Appalachian Spring and the Prague Symphony program notes

Tuesday, July 27, 2021 , 6:30 PM

Copland: Appalachian Spring, Suite for 13 Instruments

Mozart: Symphony No. 38 in D Major, K. 504, “Prague”

Aaron Copland (1900-1990)

Appalachian Spring, Suite for 13 Instruments

Composed: 1943-1944
Instrumentation: flute, clarinet, bassoon, piano, 2 first violins, 2 second violins, 2 violas, 2 cellos, double bass

No stranger to complex, atonal composition, Copland turned to a more familiar, accessible style in the mid-1930s. This new approach drew on folk melodies and rhythms, creating a sound that to this day immediately signifies the openness and beauty of the American landscape. Later, he explained the reason for the shift:

I began to feel an increasing dissatisfaction with the relations of the music-loving public and the living composer. The old “special” public of the modern music concerts had fallen away, and the conventional concert public continued to be apathetic or indifferent to anything but the established classics. It seemed to me that we composers were in danger of working in a vacuum…. I felt that it was worth the effort to see if I couldn’t say what I had to say in the simplest possible terms.

His Wild West ballets Billy the Kid and Rodeo made use of this style to tremendous success. A few months after the premiere of Rodeo, Copland received a commission to compose a new ballet for Martha Graham. The two had been hoping to collaborate since the early 1930s, when Graham created a choreography to his thorny Piano Variations. Impressed, Copland wrote at the time, “Surely only an artist with an understanding of my work could have visualized dance material in so rhythmically complex and thematically abstruse a composition.” With Graham’s commission from Elizabeth Sprague Coolidge, which called for a score for chamber orchestra, the opportunity had finally arrived.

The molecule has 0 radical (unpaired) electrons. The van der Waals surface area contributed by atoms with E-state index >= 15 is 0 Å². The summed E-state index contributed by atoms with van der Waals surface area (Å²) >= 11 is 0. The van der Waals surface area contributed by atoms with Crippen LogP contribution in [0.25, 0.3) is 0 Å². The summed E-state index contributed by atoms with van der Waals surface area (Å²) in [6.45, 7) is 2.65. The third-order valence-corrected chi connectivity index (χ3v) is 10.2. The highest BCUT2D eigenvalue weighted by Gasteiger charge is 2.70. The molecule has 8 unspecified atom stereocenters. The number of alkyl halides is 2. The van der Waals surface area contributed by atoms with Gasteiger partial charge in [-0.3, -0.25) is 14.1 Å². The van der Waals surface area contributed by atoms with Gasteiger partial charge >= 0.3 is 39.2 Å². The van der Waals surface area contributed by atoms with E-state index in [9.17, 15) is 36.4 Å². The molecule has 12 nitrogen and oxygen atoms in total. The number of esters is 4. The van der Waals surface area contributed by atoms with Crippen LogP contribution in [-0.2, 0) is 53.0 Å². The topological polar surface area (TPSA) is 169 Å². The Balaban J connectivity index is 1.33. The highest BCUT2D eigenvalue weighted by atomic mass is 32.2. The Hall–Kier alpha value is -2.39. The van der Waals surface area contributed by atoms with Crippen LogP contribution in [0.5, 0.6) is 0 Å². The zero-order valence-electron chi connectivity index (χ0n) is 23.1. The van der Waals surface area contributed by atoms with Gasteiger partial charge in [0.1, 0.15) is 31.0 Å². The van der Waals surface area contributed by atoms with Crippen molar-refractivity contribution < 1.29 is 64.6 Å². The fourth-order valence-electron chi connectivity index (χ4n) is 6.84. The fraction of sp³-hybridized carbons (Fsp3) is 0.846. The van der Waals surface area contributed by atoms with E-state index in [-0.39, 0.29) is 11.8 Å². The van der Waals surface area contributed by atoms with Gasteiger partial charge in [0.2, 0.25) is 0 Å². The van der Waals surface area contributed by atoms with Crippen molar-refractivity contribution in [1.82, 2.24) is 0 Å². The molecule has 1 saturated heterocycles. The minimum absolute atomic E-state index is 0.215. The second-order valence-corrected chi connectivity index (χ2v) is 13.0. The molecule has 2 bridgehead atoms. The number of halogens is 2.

Copland composed the music for 13-piece chamber ensemble based on a scenario by Graham, who choreographed the work after the music was complete. The story was summarized at the premiere in October 1944:

A pioneer celebration in spring around a newly built farmhouse in the Pennsylvania hills in the early part of the [19th] century. The bride-to-be and the young farmer-husband enact the emotions, joyful and apprehensive, their new domestic partnership invites. An older neighbor suggests now and then the rocky confidence of experience. A revivalist and his followers remind the new householders of the strange and terrible aspects of human fate. At the end, the couple is left quiet and strong in their new house.

After it was nearly complete, Graham titled the work Appalachian Spring after a line from the iconic American poet Hart Crane’s epic poem “The Bridge” (which references a body of water, not the season). Copland was always amused by frequent comments made to him about how he captured the essence of the Appalachian spirit in the piece he wrote without Appalachia in mind at all. In fact, it was Graham herself who provided the musical inspiration for the work, as Copland later wrote: